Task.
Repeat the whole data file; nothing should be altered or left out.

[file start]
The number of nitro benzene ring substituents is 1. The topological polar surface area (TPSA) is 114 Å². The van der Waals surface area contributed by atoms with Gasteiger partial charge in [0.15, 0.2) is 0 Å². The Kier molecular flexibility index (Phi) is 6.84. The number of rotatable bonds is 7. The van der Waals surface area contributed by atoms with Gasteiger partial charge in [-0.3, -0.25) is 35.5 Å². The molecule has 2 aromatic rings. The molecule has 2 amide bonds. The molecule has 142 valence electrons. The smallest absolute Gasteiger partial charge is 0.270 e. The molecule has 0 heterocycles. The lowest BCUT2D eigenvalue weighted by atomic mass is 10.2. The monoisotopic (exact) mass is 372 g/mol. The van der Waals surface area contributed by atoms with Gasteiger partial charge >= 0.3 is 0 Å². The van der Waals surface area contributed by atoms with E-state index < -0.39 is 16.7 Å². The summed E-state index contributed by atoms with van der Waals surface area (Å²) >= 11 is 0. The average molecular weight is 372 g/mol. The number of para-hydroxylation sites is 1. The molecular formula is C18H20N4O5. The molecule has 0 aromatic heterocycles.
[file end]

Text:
The number of nitro benzene ring substituents is 1. The topological polar surface area (TPSA) is 114 Å². The van der Waals surface area contributed by atoms with Gasteiger partial charge in [0.15, 0.2) is 0 Å². The Kier molecular flexibility index (Phi) is 6.84. The number of rotatable bonds is 7. The van der Waals surface area contributed by atoms with Gasteiger partial charge in [-0.3, -0.25) is 35.5 Å². The molecule has 2 aromatic rings. The molecule has 2 amide bonds. The molecule has 142 valence electrons. The smallest absolute Gasteiger partial charge is 0.270 e. The molecule has 0 heterocycles. The lowest BCUT2D eigenvalue weighted by atomic mass is 10.2. The monoisotopic (exact) mass is 372 g/mol. The van der Waals surface area contributed by atoms with Gasteiger partial charge >= 0.3 is 0 Å². The van der Waals surface area contributed by atoms with E-state index < -0.39 is 16.7 Å². The summed E-state index contributed by atoms with van der Waals surface area (Å²) >= 11 is 0. The average molecular weight is 372 g/mol. The number of para-hydroxylation sites is 1. The molecular formula is C18H20N4O5. The molecule has 0 aromatic heterocycles.